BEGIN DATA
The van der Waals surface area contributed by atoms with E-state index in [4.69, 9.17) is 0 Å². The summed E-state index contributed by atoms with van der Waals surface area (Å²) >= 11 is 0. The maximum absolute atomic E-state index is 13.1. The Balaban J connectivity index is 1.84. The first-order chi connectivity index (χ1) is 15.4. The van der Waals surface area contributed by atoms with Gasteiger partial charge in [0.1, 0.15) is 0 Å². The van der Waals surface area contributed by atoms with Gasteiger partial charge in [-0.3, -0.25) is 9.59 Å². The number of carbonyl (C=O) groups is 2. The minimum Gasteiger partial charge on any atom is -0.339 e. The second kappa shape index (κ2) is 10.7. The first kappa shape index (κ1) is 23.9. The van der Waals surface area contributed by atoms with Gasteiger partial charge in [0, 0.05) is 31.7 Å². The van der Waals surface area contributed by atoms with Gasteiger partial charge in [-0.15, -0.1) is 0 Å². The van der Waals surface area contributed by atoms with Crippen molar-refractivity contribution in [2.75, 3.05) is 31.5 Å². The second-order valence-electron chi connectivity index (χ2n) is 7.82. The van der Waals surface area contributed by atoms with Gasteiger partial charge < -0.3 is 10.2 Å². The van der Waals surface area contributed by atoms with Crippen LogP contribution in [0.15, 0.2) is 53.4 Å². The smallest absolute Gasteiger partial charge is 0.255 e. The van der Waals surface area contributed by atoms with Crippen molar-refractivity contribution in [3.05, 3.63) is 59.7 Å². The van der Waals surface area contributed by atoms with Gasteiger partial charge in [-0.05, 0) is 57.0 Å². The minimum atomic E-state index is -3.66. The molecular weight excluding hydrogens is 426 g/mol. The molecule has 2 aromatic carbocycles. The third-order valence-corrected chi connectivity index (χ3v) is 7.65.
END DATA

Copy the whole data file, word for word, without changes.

The van der Waals surface area contributed by atoms with E-state index in [4.69, 9.17) is 0 Å². The summed E-state index contributed by atoms with van der Waals surface area (Å²) >= 11 is 0. The maximum absolute atomic E-state index is 13.1. The Balaban J connectivity index is 1.84. The first-order chi connectivity index (χ1) is 15.4. The van der Waals surface area contributed by atoms with Gasteiger partial charge in [0.1, 0.15) is 0 Å². The van der Waals surface area contributed by atoms with Gasteiger partial charge in [-0.3, -0.25) is 9.59 Å². The number of carbonyl (C=O) groups is 2. The minimum Gasteiger partial charge on any atom is -0.339 e. The second kappa shape index (κ2) is 10.7. The first kappa shape index (κ1) is 23.9. The van der Waals surface area contributed by atoms with Gasteiger partial charge in [0, 0.05) is 31.7 Å². The van der Waals surface area contributed by atoms with Gasteiger partial charge in [-0.15, -0.1) is 0 Å². The van der Waals surface area contributed by atoms with Crippen molar-refractivity contribution in [2.75, 3.05) is 31.5 Å². The second-order valence-electron chi connectivity index (χ2n) is 7.82. The van der Waals surface area contributed by atoms with Gasteiger partial charge < -0.3 is 10.2 Å². The van der Waals surface area contributed by atoms with Crippen LogP contribution in [0.15, 0.2) is 53.4 Å². The smallest absolute Gasteiger partial charge is 0.255 e. The van der Waals surface area contributed by atoms with Crippen molar-refractivity contribution in [3.05, 3.63) is 59.7 Å². The van der Waals surface area contributed by atoms with Gasteiger partial charge in [-0.05, 0) is 57.0 Å². The minimum atomic E-state index is -3.66. The molecular weight excluding hydrogens is 426 g/mol. The molecule has 2 aromatic carbocycles. The third-order valence-corrected chi connectivity index (χ3v) is 7.65.